When Is War Justified?
The “war chapters” in Alma cover some basic principles when it comes to war, when Christians are “justified” in entering a war, and the attitudes and motives that Christians should have when engaging in warfare.
The main principle that is taught in the “war chapters” could be stated this way: “When you enter a conflict the Lord’s way, you get the Lord’s help.”
I do not get into a discussion of when the United States (or any other modern nation) has been involved in a justified war- that is not a positive discussion, I leave this up to students to decide for themselves. I do, however, teach the principles of war and then let the students think for themselves how this applies to modern situations and conflicts.
The Nephites (see Alma 43:13-14) were compelled, obliged, and with (see Alma 48:21) much reluctance did they contend with the Lamanites. We read in Alma 48:21-23 that they were compelled reluctantly, and were sorry to be in conflict with the Lamanites (see also Alma 55:18-19). Righteous leaders of the Nephites did not desire conflict, and they were not quick to arms, rather they had been compelled to fight.
The Lamanites were seeking power over the Nephites (Alma 43:8), to put them into bondage (Alma 43:8), to destroy them (Alma 43:29), or subject them to bondage. The Lamanites were power seeking (Alma 44:2), as well as seeking to destroy (Alma 43:10) and sought for revenge (Alma 54:24).
The Nephites sought to preserve their rights, their lands and their liberty (Alma 43:9 & 30), and it was their only desire. They fought a war to defend themselves (Alma 43:45-48, 44:5, 46:12) and that which was most dear to them (their wives, children, and their faith). The Nephites fought to protect their liberty and the things they valued most (Alma 46:12, 53:17)
3. Not guilty of 1st or 2nd strike
Another general rule in warfare that we get in the war chapters is this idea that we are not to be guilty of the first or the second strike. We see this idea also put forth in the Doctrine and Covenants (see Alma 43:46; D&C 98:22-44; 134:11). This is a general rule that serves as a test for your heart. The idea is that if someone attacks you and you immediately retaliate, that you both deserve each other. By not becoming a “second striker,” you prove your motives, that you are willing to endure, if only for a time, unjust treatment. I do not believe or maintain that the pacifist approach under all circumstances is the right approach to conflict, and neither does the editor of the accounts of war in the book of Alma. The war chapters in Alma show that defense is not only justifiable, but essential if we are to maintain liberty and protect the innocent.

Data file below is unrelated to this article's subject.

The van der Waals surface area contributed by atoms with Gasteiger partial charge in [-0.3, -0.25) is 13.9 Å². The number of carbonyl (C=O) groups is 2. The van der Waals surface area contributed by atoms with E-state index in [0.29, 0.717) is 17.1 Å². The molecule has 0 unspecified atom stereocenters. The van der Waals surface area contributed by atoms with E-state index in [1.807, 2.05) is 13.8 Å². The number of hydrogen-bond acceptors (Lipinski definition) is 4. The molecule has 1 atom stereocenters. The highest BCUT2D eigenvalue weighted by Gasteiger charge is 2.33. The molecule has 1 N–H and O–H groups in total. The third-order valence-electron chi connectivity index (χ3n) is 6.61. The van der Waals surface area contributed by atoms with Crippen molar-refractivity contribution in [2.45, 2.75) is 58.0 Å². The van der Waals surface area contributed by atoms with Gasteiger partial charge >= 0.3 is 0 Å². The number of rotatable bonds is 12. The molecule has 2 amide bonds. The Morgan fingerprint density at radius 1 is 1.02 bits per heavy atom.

Duane Boyce has done some excellent work on looking at war from an LDS perspective. His book “Even unto bloodshed: An LDS perspective on war” deals with many of the issues addressed in this post, as well as engaging ideas of some of my personal favorite scholars, Hugh Nibley and Eugene England. Duane has also written a three part article for Meridian Magazine in which he briefly tackles this topic. I have included a portion of the third part of his article, “Logical Puzzles”. I love how Brother Boyce uses his argument to show that the Book of Mormon deals with the concept of a justified war and does so right from the start, with Nephi, throughout the book of Alma, right down to the prophets Mormon and Moroni: